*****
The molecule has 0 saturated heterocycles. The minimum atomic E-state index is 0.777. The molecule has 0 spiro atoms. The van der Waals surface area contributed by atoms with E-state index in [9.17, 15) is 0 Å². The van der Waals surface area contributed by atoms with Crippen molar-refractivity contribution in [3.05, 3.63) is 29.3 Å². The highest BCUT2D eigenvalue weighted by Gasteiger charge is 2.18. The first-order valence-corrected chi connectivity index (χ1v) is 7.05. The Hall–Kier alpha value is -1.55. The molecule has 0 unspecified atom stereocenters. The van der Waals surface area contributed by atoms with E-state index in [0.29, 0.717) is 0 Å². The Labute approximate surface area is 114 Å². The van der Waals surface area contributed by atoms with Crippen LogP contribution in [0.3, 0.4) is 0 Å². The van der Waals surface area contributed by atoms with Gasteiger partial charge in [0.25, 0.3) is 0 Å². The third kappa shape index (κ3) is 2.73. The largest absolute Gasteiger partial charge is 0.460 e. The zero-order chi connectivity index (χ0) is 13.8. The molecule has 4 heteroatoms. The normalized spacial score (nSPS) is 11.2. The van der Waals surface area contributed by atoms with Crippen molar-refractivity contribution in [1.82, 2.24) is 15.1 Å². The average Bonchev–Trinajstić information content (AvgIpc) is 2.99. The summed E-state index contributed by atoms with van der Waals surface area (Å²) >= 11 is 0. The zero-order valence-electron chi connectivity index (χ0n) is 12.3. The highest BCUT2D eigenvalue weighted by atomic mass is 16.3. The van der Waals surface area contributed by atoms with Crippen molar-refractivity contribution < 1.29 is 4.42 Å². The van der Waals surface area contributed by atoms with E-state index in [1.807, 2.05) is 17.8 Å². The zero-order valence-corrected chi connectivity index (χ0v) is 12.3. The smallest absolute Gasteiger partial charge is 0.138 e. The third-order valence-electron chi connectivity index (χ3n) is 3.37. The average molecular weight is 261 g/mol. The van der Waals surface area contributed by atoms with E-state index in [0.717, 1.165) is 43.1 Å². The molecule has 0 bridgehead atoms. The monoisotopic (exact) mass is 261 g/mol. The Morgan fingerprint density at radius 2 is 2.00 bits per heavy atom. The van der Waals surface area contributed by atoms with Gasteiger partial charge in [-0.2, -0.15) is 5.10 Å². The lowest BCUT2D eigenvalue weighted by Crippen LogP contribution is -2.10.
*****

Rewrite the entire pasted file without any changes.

The molecule has 0 saturated heterocycles. The minimum atomic E-state index is 0.777. The molecule has 0 spiro atoms. The van der Waals surface area contributed by atoms with E-state index in [9.17, 15) is 0 Å². The van der Waals surface area contributed by atoms with Crippen molar-refractivity contribution in [3.05, 3.63) is 29.3 Å². The highest BCUT2D eigenvalue weighted by Gasteiger charge is 2.18. The first-order valence-corrected chi connectivity index (χ1v) is 7.05. The Hall–Kier alpha value is -1.55. The molecule has 0 unspecified atom stereocenters. The van der Waals surface area contributed by atoms with E-state index in [0.29, 0.717) is 0 Å². The Labute approximate surface area is 114 Å². The van der Waals surface area contributed by atoms with Crippen LogP contribution in [0.3, 0.4) is 0 Å². The van der Waals surface area contributed by atoms with Gasteiger partial charge in [0.25, 0.3) is 0 Å². The third kappa shape index (κ3) is 2.73. The largest absolute Gasteiger partial charge is 0.460 e. The zero-order chi connectivity index (χ0) is 13.8. The molecule has 4 heteroatoms. The normalized spacial score (nSPS) is 11.2. The van der Waals surface area contributed by atoms with Crippen molar-refractivity contribution in [1.82, 2.24) is 15.1 Å². The average Bonchev–Trinajstić information content (AvgIpc) is 2.99. The summed E-state index contributed by atoms with van der Waals surface area (Å²) >= 11 is 0. The zero-order valence-electron chi connectivity index (χ0n) is 12.3. The highest BCUT2D eigenvalue weighted by atomic mass is 16.3. The van der Waals surface area contributed by atoms with Crippen molar-refractivity contribution < 1.29 is 4.42 Å². The van der Waals surface area contributed by atoms with E-state index in [1.807, 2.05) is 17.8 Å². The zero-order valence-corrected chi connectivity index (χ0v) is 12.3. The smallest absolute Gasteiger partial charge is 0.138 e. The third-order valence-electron chi connectivity index (χ3n) is 3.37. The average molecular weight is 261 g/mol. The van der Waals surface area contributed by atoms with E-state index in [0.717, 1.165) is 43.1 Å². The molecule has 0 bridgehead atoms. The monoisotopic (exact) mass is 261 g/mol. The Morgan fingerprint density at radius 2 is 2.00 bits per heavy atom. The van der Waals surface area contributed by atoms with Gasteiger partial charge in [-0.2, -0.15) is 5.10 Å². The lowest BCUT2D eigenvalue weighted by Crippen LogP contribution is -2.10.